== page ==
This year's big James Bond flick, Quantum of Solace, had a distinct hydrogen theme through and through. Starting with the redesigned Ford Ka that was emblazoned with hydrogen stickers - even though Ford doesn't actually, and as far as we know isn't planning to, make hydrogen versions of any of its production machines. The hydrogen party didn't end there, though. Later in the movie, the bad guy's entire lair was fueled on hydrogen gas, and the entire building ended up incinerating itself in a Hindenburg-style disaster at the very end. Of course, Mr. Bond and his stunning co-star, ably played by Olga Kurylenko, managed to escape the raging inferno in time. Dramatic? Yes, absolutely. Realistic? Unfortunately not.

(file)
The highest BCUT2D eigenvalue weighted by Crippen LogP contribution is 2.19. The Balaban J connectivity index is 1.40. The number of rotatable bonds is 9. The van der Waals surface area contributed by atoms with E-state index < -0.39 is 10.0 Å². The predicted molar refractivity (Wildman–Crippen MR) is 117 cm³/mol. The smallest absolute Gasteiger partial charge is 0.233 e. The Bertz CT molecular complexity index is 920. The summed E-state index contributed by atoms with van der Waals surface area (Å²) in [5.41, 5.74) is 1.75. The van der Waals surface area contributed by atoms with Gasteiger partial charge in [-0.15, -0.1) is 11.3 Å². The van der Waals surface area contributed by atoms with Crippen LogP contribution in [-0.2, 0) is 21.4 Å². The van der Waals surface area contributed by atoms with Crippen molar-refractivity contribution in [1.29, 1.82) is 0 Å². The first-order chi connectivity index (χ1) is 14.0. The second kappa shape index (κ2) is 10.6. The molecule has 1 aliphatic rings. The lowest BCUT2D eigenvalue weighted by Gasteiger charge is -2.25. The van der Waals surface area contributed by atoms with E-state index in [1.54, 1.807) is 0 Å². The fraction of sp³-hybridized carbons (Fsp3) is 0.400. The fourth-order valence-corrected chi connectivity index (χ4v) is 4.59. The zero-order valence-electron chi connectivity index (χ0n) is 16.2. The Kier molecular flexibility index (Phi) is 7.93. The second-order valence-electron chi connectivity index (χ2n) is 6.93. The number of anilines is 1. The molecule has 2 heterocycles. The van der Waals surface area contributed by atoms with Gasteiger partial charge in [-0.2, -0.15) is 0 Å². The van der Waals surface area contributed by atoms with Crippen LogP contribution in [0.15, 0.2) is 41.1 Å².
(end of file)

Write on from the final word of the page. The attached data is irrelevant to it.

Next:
Keith Ross, a professor at Salford University who's studying hydrogen's role as a petroleum replacement, finds this climactic finale a bit disturbing. He says, "I was perturbed to watch the James Bond film's climax. It was unrealistic and may perpetuate the fear that hydrogen should be avoided. Although potentially explosive in a confined space, the fuel can be handled quite safely. If released into the open air, hydrogen would only burn with a blue flame – a fact obviously of no interest to a film-maker! Like the famous photographs of the Hindenburg disaster, the scene's images could well stick in the public's consciousness." A quantum-sized concern or much ado about nothing?